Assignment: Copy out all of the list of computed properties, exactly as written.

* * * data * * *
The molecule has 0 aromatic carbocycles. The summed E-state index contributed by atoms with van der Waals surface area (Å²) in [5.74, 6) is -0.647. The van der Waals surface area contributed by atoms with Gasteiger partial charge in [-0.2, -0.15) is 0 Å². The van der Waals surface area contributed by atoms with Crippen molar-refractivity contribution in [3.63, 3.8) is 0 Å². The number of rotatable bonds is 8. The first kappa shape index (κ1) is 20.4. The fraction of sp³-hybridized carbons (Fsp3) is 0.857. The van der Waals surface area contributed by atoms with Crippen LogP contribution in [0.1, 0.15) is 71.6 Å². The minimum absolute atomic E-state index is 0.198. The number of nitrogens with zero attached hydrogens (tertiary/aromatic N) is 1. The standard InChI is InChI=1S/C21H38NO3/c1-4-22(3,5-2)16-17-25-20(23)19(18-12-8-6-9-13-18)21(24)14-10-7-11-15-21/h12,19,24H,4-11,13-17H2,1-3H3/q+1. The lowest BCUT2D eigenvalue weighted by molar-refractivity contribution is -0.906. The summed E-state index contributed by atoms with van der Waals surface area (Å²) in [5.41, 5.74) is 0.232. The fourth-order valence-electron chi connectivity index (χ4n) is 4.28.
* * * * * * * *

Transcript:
The molecule has 0 aromatic carbocycles. The summed E-state index contributed by atoms with van der Waals surface area (Å²) in [5.74, 6) is -0.647. The van der Waals surface area contributed by atoms with Gasteiger partial charge in [-0.2, -0.15) is 0 Å². The van der Waals surface area contributed by atoms with Crippen molar-refractivity contribution in [3.63, 3.8) is 0 Å². The number of rotatable bonds is 8. The first kappa shape index (κ1) is 20.4. The fraction of sp³-hybridized carbons (Fsp3) is 0.857. The van der Waals surface area contributed by atoms with Crippen LogP contribution in [0.1, 0.15) is 71.6 Å². The minimum absolute atomic E-state index is 0.198. The number of nitrogens with zero attached hydrogens (tertiary/aromatic N) is 1. The standard InChI is InChI=1S/C21H38NO3/c1-4-22(3,5-2)16-17-25-20(23)19(18-12-8-6-9-13-18)21(24)14-10-7-11-15-21/h12,19,24H,4-11,13-17H2,1-3H3/q+1. The lowest BCUT2D eigenvalue weighted by molar-refractivity contribution is -0.906. The summed E-state index contributed by atoms with van der Waals surface area (Å²) in [5.41, 5.74) is 0.232. The fourth-order valence-electron chi connectivity index (χ4n) is 4.28.